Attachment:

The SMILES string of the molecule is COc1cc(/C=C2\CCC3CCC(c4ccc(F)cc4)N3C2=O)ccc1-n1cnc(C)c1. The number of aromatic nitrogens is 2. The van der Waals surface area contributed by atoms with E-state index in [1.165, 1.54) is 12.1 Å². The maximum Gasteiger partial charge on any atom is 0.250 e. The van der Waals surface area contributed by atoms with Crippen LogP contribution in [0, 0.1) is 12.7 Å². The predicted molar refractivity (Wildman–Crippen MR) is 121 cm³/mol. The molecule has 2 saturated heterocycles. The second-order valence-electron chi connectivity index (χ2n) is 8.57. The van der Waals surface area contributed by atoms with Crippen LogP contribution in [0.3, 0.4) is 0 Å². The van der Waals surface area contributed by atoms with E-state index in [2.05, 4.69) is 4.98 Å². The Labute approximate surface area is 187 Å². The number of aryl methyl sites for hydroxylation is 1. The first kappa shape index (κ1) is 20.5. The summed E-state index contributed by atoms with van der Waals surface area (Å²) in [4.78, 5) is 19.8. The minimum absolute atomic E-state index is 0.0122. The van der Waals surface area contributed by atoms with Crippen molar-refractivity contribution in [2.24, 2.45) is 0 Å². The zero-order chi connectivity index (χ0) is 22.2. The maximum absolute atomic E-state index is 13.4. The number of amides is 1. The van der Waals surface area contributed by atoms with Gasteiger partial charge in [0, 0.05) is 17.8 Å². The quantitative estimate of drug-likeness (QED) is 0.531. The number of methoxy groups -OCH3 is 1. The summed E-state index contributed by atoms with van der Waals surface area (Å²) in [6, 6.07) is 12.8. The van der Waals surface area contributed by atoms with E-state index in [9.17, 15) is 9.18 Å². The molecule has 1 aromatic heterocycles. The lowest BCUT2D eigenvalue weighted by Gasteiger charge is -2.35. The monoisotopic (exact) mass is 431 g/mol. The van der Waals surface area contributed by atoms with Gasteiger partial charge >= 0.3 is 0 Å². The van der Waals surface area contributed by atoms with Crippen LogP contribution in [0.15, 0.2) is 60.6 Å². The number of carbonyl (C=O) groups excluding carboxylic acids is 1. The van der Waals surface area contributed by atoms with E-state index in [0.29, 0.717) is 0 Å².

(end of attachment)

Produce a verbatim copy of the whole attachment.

The SMILES string of the molecule is COc1cc(/C=C2\CCC3CCC(c4ccc(F)cc4)N3C2=O)ccc1-n1cnc(C)c1. The number of aromatic nitrogens is 2. The van der Waals surface area contributed by atoms with E-state index in [1.165, 1.54) is 12.1 Å². The maximum Gasteiger partial charge on any atom is 0.250 e. The van der Waals surface area contributed by atoms with Crippen LogP contribution in [0, 0.1) is 12.7 Å². The predicted molar refractivity (Wildman–Crippen MR) is 121 cm³/mol. The molecule has 2 saturated heterocycles. The second-order valence-electron chi connectivity index (χ2n) is 8.57. The van der Waals surface area contributed by atoms with Crippen LogP contribution in [0.3, 0.4) is 0 Å². The van der Waals surface area contributed by atoms with E-state index in [2.05, 4.69) is 4.98 Å². The Labute approximate surface area is 187 Å². The number of aryl methyl sites for hydroxylation is 1. The first kappa shape index (κ1) is 20.5. The summed E-state index contributed by atoms with van der Waals surface area (Å²) in [4.78, 5) is 19.8. The minimum absolute atomic E-state index is 0.0122. The van der Waals surface area contributed by atoms with Crippen molar-refractivity contribution in [2.24, 2.45) is 0 Å². The zero-order chi connectivity index (χ0) is 22.2. The maximum absolute atomic E-state index is 13.4. The number of amides is 1. The van der Waals surface area contributed by atoms with Gasteiger partial charge in [0, 0.05) is 17.8 Å². The quantitative estimate of drug-likeness (QED) is 0.531. The number of methoxy groups -OCH3 is 1. The summed E-state index contributed by atoms with van der Waals surface area (Å²) in [6, 6.07) is 12.8. The van der Waals surface area contributed by atoms with E-state index in [9.17, 15) is 9.18 Å². The molecule has 1 aromatic heterocycles. The lowest BCUT2D eigenvalue weighted by Gasteiger charge is -2.35. The monoisotopic (exact) mass is 431 g/mol. The van der Waals surface area contributed by atoms with Gasteiger partial charge >= 0.3 is 0 Å². The van der Waals surface area contributed by atoms with Crippen LogP contribution in [0.15, 0.2) is 60.6 Å². The number of carbonyl (C=O) groups excluding carboxylic acids is 1. The van der Waals surface area contributed by atoms with E-state index in [0.29, 0.717) is 0 Å².